As the nation continues to feel the pinch of high gasoline and oil prices continue above $94, the Virginia Grain Producers Association (VGPA) is encouraging Congress to pass a strong renewable fuels standard (RFS) that includes a 15 billion gallon RFS. This will ensure a solid and comprehensive energy package for this country.

Gasoline is once again at an all-time high. Oil prices are still above $94.00 a barrel. This should above all else illustrate the need to encourage and utilize this nation’s renewable energy source such as ethanol made from corn. If Congress does not pass a strong, robust RFS that includes corn ethanol, the message to the ethanol industry would be counter-productive to the market just as ethanol producer’s ramp up production for the growing demand and new technologies coming online.

The corn-based ethanol industry must continue to progress in order to lay the infrastructure for cellulosic. The comprehensive energy legislation passed by the U.S. Senate and House of Representatives increases the 7.5 billion gallon renewable fuels standard to 36 billion gallons by 2022. Fifteen billion gallons will come from corn-based ethanol.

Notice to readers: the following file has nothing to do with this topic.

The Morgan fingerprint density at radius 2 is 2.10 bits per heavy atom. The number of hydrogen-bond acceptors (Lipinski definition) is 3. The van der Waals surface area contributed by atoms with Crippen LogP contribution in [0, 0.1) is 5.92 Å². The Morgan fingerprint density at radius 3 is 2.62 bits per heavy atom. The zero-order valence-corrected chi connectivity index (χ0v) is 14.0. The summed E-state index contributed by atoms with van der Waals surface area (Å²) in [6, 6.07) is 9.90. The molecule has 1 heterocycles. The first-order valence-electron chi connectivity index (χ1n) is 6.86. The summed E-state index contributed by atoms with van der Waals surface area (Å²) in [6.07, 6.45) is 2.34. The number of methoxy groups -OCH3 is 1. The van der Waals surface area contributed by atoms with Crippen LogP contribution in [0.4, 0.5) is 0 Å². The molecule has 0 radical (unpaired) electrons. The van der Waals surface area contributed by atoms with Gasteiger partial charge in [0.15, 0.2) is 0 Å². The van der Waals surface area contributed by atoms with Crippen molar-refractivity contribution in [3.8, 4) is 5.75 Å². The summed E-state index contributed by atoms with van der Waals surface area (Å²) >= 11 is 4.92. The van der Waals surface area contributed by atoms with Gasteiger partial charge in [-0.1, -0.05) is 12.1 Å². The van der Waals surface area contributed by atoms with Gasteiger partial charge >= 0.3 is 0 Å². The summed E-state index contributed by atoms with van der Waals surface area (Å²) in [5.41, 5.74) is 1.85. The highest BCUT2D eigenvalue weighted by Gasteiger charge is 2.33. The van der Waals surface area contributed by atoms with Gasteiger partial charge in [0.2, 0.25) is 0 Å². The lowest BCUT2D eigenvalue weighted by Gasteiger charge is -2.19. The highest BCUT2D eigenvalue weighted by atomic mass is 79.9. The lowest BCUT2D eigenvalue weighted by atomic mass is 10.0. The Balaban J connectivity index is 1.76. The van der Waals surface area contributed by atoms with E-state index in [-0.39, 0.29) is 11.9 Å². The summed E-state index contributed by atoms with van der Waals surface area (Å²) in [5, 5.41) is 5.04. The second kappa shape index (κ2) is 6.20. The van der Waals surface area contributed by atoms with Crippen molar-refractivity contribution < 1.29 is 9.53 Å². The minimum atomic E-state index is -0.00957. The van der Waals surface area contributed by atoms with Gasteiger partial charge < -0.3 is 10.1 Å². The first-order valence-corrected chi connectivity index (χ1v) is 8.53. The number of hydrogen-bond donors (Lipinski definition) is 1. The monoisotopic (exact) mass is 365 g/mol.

Virginia’s producers argue that an RFS that includes the 15 x 15 plan for 15 billion gallons of corn ethanol by 2015 is an important part of the overall ethanol production picture. The production of 15 billion gallons of corn-based ethanol by 2015 will provide an essential renewable fuel component to our energy sources. Furthermore, corn-based ethanol also provides a much-needed additional market for our product bringing stability and structure to the price of corn.

Ethanol isn’t the only product manufactured by ethanol plants. A coproduct of the ethanol process is distillers dried grains with solubles (DDGS), a high-protein, high-energy and beneficial nutrient livestock feed. Again, ethanol is providing multiple value-added markets for agriculture producers.

Virginia Grain Producers Association is encouraging the Senate and the House to take an active role in ensuring renewable fuels continues to play a key part of this nation’s energy future. Without an expanded RFS, refiners will not blend more ethanol than needed, corn prices will decline, and small and farmer-owned ethanol plants will be bought up or forced to close their doors.